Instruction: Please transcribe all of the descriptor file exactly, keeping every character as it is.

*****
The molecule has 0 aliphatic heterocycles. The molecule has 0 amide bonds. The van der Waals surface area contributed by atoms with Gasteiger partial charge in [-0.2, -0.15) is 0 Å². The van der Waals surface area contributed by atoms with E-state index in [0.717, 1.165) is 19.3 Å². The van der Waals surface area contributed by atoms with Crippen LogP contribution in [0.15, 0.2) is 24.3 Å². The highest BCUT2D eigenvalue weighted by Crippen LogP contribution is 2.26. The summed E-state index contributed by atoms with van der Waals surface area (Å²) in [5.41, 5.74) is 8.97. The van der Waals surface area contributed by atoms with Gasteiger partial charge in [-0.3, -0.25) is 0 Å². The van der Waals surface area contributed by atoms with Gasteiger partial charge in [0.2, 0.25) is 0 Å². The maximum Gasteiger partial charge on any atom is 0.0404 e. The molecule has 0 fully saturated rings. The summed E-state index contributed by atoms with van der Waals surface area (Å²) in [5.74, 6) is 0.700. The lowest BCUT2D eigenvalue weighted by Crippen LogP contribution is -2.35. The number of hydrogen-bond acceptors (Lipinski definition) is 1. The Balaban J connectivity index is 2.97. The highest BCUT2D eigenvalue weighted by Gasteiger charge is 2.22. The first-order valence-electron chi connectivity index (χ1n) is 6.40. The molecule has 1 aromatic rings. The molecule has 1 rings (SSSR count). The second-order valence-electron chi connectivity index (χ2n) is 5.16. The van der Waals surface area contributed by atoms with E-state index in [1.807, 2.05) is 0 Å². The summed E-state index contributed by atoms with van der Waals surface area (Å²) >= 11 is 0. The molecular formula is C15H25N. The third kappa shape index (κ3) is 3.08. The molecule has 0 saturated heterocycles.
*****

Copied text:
The molecule has 0 aliphatic heterocycles. The molecule has 0 amide bonds. The van der Waals surface area contributed by atoms with Gasteiger partial charge in [-0.2, -0.15) is 0 Å². The van der Waals surface area contributed by atoms with E-state index in [0.717, 1.165) is 19.3 Å². The van der Waals surface area contributed by atoms with Crippen LogP contribution in [0.15, 0.2) is 24.3 Å². The highest BCUT2D eigenvalue weighted by Crippen LogP contribution is 2.26. The summed E-state index contributed by atoms with van der Waals surface area (Å²) in [5.41, 5.74) is 8.97. The van der Waals surface area contributed by atoms with Gasteiger partial charge in [-0.3, -0.25) is 0 Å². The van der Waals surface area contributed by atoms with Gasteiger partial charge in [0.2, 0.25) is 0 Å². The maximum Gasteiger partial charge on any atom is 0.0404 e. The molecule has 0 fully saturated rings. The summed E-state index contributed by atoms with van der Waals surface area (Å²) in [5.74, 6) is 0.700. The lowest BCUT2D eigenvalue weighted by Crippen LogP contribution is -2.35. The number of hydrogen-bond acceptors (Lipinski definition) is 1. The Balaban J connectivity index is 2.97. The highest BCUT2D eigenvalue weighted by Gasteiger charge is 2.22. The first-order valence-electron chi connectivity index (χ1n) is 6.40. The molecule has 1 aromatic rings. The molecule has 1 rings (SSSR count). The second-order valence-electron chi connectivity index (χ2n) is 5.16. The van der Waals surface area contributed by atoms with E-state index in [1.807, 2.05) is 0 Å². The summed E-state index contributed by atoms with van der Waals surface area (Å²) >= 11 is 0. The molecular formula is C15H25N. The third kappa shape index (κ3) is 3.08. The molecule has 0 saturated heterocycles.